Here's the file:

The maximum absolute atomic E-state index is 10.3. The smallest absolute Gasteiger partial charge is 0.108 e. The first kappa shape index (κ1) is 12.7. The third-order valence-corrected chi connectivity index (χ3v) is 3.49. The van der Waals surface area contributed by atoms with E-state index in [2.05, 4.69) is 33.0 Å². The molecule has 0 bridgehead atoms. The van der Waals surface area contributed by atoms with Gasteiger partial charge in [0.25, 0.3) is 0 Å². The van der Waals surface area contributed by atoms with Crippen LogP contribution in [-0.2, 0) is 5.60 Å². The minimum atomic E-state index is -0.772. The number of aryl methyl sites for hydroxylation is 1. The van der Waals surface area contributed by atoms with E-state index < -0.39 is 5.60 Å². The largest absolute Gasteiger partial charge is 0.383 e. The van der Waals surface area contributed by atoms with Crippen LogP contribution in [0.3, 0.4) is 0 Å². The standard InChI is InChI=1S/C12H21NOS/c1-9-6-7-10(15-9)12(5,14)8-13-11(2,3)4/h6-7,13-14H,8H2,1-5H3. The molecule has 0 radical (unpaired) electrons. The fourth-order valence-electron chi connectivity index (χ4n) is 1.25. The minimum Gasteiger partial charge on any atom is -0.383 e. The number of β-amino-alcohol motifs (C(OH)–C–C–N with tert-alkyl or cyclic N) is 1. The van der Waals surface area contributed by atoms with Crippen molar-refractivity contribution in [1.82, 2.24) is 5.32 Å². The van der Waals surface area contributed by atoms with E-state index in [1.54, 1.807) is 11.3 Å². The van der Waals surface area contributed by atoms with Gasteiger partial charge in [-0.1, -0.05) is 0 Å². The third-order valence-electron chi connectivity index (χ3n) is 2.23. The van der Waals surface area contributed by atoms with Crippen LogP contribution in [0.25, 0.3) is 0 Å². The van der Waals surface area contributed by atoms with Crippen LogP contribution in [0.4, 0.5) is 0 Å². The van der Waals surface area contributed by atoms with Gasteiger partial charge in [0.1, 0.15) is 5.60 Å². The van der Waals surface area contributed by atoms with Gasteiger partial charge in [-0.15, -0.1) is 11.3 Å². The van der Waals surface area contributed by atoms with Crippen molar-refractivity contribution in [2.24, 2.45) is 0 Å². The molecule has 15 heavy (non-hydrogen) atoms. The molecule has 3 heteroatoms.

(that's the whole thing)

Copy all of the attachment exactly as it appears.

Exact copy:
The maximum absolute atomic E-state index is 10.3. The smallest absolute Gasteiger partial charge is 0.108 e. The first kappa shape index (κ1) is 12.7. The third-order valence-corrected chi connectivity index (χ3v) is 3.49. The van der Waals surface area contributed by atoms with E-state index in [2.05, 4.69) is 33.0 Å². The molecule has 0 bridgehead atoms. The van der Waals surface area contributed by atoms with Gasteiger partial charge in [0.25, 0.3) is 0 Å². The van der Waals surface area contributed by atoms with Crippen LogP contribution in [-0.2, 0) is 5.60 Å². The minimum atomic E-state index is -0.772. The number of aryl methyl sites for hydroxylation is 1. The van der Waals surface area contributed by atoms with E-state index < -0.39 is 5.60 Å². The largest absolute Gasteiger partial charge is 0.383 e. The van der Waals surface area contributed by atoms with Crippen LogP contribution in [0.3, 0.4) is 0 Å². The standard InChI is InChI=1S/C12H21NOS/c1-9-6-7-10(15-9)12(5,14)8-13-11(2,3)4/h6-7,13-14H,8H2,1-5H3. The molecule has 0 radical (unpaired) electrons. The fourth-order valence-electron chi connectivity index (χ4n) is 1.25. The minimum Gasteiger partial charge on any atom is -0.383 e. The number of β-amino-alcohol motifs (C(OH)–C–C–N with tert-alkyl or cyclic N) is 1. The van der Waals surface area contributed by atoms with Crippen molar-refractivity contribution in [1.82, 2.24) is 5.32 Å². The van der Waals surface area contributed by atoms with E-state index in [1.54, 1.807) is 11.3 Å². The van der Waals surface area contributed by atoms with Gasteiger partial charge in [-0.1, -0.05) is 0 Å². The third-order valence-electron chi connectivity index (χ3n) is 2.23. The van der Waals surface area contributed by atoms with Crippen LogP contribution in [0.25, 0.3) is 0 Å². The van der Waals surface area contributed by atoms with Crippen LogP contribution in [0.4, 0.5) is 0 Å². The van der Waals surface area contributed by atoms with Gasteiger partial charge in [0.1, 0.15) is 5.60 Å². The van der Waals surface area contributed by atoms with Gasteiger partial charge in [-0.15, -0.1) is 11.3 Å². The van der Waals surface area contributed by atoms with Crippen molar-refractivity contribution in [2.24, 2.45) is 0 Å². The molecule has 15 heavy (non-hydrogen) atoms. The molecule has 3 heteroatoms.